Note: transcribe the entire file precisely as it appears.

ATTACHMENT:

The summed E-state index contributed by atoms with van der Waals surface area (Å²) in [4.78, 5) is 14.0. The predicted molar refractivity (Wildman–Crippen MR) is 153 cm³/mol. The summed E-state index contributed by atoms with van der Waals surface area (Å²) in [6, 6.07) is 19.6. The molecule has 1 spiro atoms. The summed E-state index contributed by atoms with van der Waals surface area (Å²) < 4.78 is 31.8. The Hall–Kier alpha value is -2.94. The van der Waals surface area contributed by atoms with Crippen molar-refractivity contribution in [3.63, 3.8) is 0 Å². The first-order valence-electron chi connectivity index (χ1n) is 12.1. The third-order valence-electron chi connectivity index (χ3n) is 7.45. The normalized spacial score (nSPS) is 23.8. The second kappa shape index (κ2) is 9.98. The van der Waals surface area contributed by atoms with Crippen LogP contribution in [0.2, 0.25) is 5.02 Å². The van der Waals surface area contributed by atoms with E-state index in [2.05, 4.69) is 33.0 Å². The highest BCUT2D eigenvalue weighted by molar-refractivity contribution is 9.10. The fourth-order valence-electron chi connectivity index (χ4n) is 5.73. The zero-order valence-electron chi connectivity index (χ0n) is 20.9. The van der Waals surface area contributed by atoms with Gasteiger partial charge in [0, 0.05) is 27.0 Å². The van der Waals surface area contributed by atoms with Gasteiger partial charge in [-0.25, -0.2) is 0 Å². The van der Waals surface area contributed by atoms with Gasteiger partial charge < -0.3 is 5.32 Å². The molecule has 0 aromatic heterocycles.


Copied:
The summed E-state index contributed by atoms with van der Waals surface area (Å²) in [4.78, 5) is 14.0. The predicted molar refractivity (Wildman–Crippen MR) is 153 cm³/mol. The summed E-state index contributed by atoms with van der Waals surface area (Å²) in [6, 6.07) is 19.6. The molecule has 1 spiro atoms. The summed E-state index contributed by atoms with van der Waals surface area (Å²) < 4.78 is 31.8. The Hall–Kier alpha value is -2.94. The van der Waals surface area contributed by atoms with Crippen molar-refractivity contribution in [3.63, 3.8) is 0 Å². The first-order valence-electron chi connectivity index (χ1n) is 12.1. The third-order valence-electron chi connectivity index (χ3n) is 7.45. The normalized spacial score (nSPS) is 23.8. The second kappa shape index (κ2) is 9.98. The van der Waals surface area contributed by atoms with Crippen LogP contribution in [0.2, 0.25) is 5.02 Å². The van der Waals surface area contributed by atoms with E-state index in [2.05, 4.69) is 33.0 Å². The highest BCUT2D eigenvalue weighted by molar-refractivity contribution is 9.10. The fourth-order valence-electron chi connectivity index (χ4n) is 5.73. The zero-order valence-electron chi connectivity index (χ0n) is 20.9. The van der Waals surface area contributed by atoms with Gasteiger partial charge in [0, 0.05) is 27.0 Å². The van der Waals surface area contributed by atoms with Gasteiger partial charge in [-0.25, -0.2) is 0 Å². The van der Waals surface area contributed by atoms with Gasteiger partial charge < -0.3 is 5.32 Å². The molecule has 0 aromatic heterocycles.